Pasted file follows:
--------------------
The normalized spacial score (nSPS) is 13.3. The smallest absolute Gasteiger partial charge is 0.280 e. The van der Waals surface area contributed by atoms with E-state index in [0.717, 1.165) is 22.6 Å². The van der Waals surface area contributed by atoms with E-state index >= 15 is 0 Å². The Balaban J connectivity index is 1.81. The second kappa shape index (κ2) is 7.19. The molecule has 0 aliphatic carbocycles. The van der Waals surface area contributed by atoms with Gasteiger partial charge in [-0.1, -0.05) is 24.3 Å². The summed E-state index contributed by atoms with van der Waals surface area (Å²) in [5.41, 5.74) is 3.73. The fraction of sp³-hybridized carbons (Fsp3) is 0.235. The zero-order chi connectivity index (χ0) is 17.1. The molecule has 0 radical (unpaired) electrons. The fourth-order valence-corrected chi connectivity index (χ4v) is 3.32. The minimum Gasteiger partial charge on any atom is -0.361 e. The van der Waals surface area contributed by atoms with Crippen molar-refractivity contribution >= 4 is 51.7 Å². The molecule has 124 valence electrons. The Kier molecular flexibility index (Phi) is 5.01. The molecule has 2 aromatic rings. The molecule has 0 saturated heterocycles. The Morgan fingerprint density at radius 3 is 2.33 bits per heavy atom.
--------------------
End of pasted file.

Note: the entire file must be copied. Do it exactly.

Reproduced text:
The normalized spacial score (nSPS) is 13.3. The smallest absolute Gasteiger partial charge is 0.280 e. The van der Waals surface area contributed by atoms with E-state index in [0.717, 1.165) is 22.6 Å². The van der Waals surface area contributed by atoms with E-state index >= 15 is 0 Å². The Balaban J connectivity index is 1.81. The second kappa shape index (κ2) is 7.19. The molecule has 0 aliphatic carbocycles. The van der Waals surface area contributed by atoms with Gasteiger partial charge in [-0.1, -0.05) is 24.3 Å². The summed E-state index contributed by atoms with van der Waals surface area (Å²) in [5.41, 5.74) is 3.73. The fraction of sp³-hybridized carbons (Fsp3) is 0.235. The zero-order chi connectivity index (χ0) is 17.1. The molecule has 0 radical (unpaired) electrons. The fourth-order valence-corrected chi connectivity index (χ4v) is 3.32. The minimum Gasteiger partial charge on any atom is -0.361 e. The van der Waals surface area contributed by atoms with Crippen molar-refractivity contribution >= 4 is 51.7 Å². The molecule has 124 valence electrons. The Kier molecular flexibility index (Phi) is 5.01. The molecule has 2 aromatic rings. The molecule has 0 saturated heterocycles. The Morgan fingerprint density at radius 3 is 2.33 bits per heavy atom.